CONTENTS
Page
Unpacking Instructions
Chapter 1
General Description
1.1
Introduction
1.2
Parts of the Thermometer
1.2.1 Front of the Thermometer
1.2.2 Rear of the Thermometer
Chapter 2
Using the Handheld Infrared Thermometer
2.1
How to Power the Thermometer
2.1.1 Battery Operation
2.1.2 AC Power Operation
2.2
Operating the Thermometer
2.2.1 Measurement Techniques
2.3
Real Time Mode (Active Operation)
2.3.1 Adjusting Emissivity
2.3.2 Using the LOCK Function
2.3.3 Using the Trigger Function
2.3.4 Using the Distance Function
2.3.5 Laser Sighting Status
2.3.6 Calculating Temperature Values
2.3.7 Changing the Temperature from °F to °C (or vice versa)
2.3.8 Turning on the Display Backlighting
2.3.9 Thermocouple Input (OS532E, OS533E, OS534E)
2.3.10 Using the Alarm Functions
2.3.11 Using Ambient Target Temperature Compensation
(OS533E, OS534E, OS523E, OS524E)
2.3.12 PC User Application (OS533E, OS534E, OS523E, OS524E)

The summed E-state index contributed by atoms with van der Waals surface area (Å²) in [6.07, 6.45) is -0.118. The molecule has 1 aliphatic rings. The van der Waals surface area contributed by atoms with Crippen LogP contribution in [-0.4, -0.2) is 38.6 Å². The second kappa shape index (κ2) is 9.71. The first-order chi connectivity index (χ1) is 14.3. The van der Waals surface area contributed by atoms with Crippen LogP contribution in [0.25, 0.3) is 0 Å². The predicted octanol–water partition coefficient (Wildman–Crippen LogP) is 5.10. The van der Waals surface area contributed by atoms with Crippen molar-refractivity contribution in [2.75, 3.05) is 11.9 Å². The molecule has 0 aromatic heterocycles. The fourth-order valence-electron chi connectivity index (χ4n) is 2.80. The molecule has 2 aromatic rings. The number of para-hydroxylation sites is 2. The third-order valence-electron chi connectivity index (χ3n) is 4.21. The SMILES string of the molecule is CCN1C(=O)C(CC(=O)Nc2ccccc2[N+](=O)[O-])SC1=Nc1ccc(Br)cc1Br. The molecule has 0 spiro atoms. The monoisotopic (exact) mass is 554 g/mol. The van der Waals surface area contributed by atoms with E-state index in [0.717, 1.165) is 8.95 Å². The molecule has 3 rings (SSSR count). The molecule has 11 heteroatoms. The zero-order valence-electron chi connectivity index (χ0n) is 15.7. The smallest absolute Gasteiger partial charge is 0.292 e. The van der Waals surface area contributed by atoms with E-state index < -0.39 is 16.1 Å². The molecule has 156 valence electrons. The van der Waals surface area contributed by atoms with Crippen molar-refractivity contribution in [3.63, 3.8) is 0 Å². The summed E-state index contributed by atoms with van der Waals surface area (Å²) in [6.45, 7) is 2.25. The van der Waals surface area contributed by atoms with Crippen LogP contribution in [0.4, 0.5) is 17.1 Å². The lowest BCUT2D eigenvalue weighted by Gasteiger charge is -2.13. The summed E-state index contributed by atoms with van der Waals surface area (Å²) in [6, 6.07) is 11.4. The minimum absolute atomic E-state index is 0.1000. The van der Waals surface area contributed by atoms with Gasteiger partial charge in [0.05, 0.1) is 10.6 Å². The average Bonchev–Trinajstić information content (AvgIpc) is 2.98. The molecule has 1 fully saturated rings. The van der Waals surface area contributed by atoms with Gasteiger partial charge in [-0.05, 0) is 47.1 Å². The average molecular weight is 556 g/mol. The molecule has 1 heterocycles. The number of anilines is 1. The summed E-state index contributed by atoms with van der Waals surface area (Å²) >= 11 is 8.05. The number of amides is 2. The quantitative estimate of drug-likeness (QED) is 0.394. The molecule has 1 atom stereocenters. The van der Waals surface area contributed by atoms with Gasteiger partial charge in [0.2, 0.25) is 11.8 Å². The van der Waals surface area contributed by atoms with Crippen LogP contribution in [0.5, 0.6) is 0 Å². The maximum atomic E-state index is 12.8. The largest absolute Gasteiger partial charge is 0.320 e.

2.3.13 PC Interface Commands
2.3.14 Storing Temperature Data on Command
(OS533E, OS534E, OS523E, OS524E)
2.3.15 Logging Temperature Data in Real Time
(OS533E, OS534E, OS523E, OS524E)
2.3.16 Erasing the Temperature Data from Memory
2.4
Recall Mode (Passive Operation)
2.4.1 Reviewing the Last Parameters
2.4.2 Reviewing Previously Stored Temperature Data
(OS534E, OS523E, OS524E)
Chapter 3
Laser Sighting
3.1
Warnings and Cautions
3.2
Description
3.3
Operating the Laser Sighting
3.4
Laser Sighting Status
Chapter 4
Sighting Scope
4.2
Installing and Operating the Sighting Scope
i
1-1
1-1
1-5
1-5
1-7
2-1
2-1
2-1
2-1
2-2
2-6
2-8
2-11
2-11
2-11
2-12
2-15
2-15
2-16
2-16
2-16
2-17
2-19
2-20
2-25
2-27
2-28
2-29
2-30
2-32
2-32
3-1
3-1
3-2
3-3
3-3
4-1
4-1
iii
TABLE OF
CONTENTS
Chapter 5
5.1
5.2
5.3
5.4
Chapter 6
Chapter 7
Chapter 8
Maintenance
Replacing the Batteries
Cleaning the Lens
Calibrating the Thermometer
Servicing the Laser Sighting
Troubleshooting Guide
Specifications
Glossary of Key Strokes
Appendix A How Infrared Thermometry Works
Appendix B Emissivity Values
Appendix C Determining an Unknown Emissivity
Index
iv
5-1
5-1
5-2
5-2
5-2
6-1
7-1
8-1
A-1
B-1
C-1
I-1
General Description
1
1.1 Introduction
The OS530E/OS520E series Handheld Infrared (IR) Thermometers
provide non-contact temperature measurements up to 4500°F. They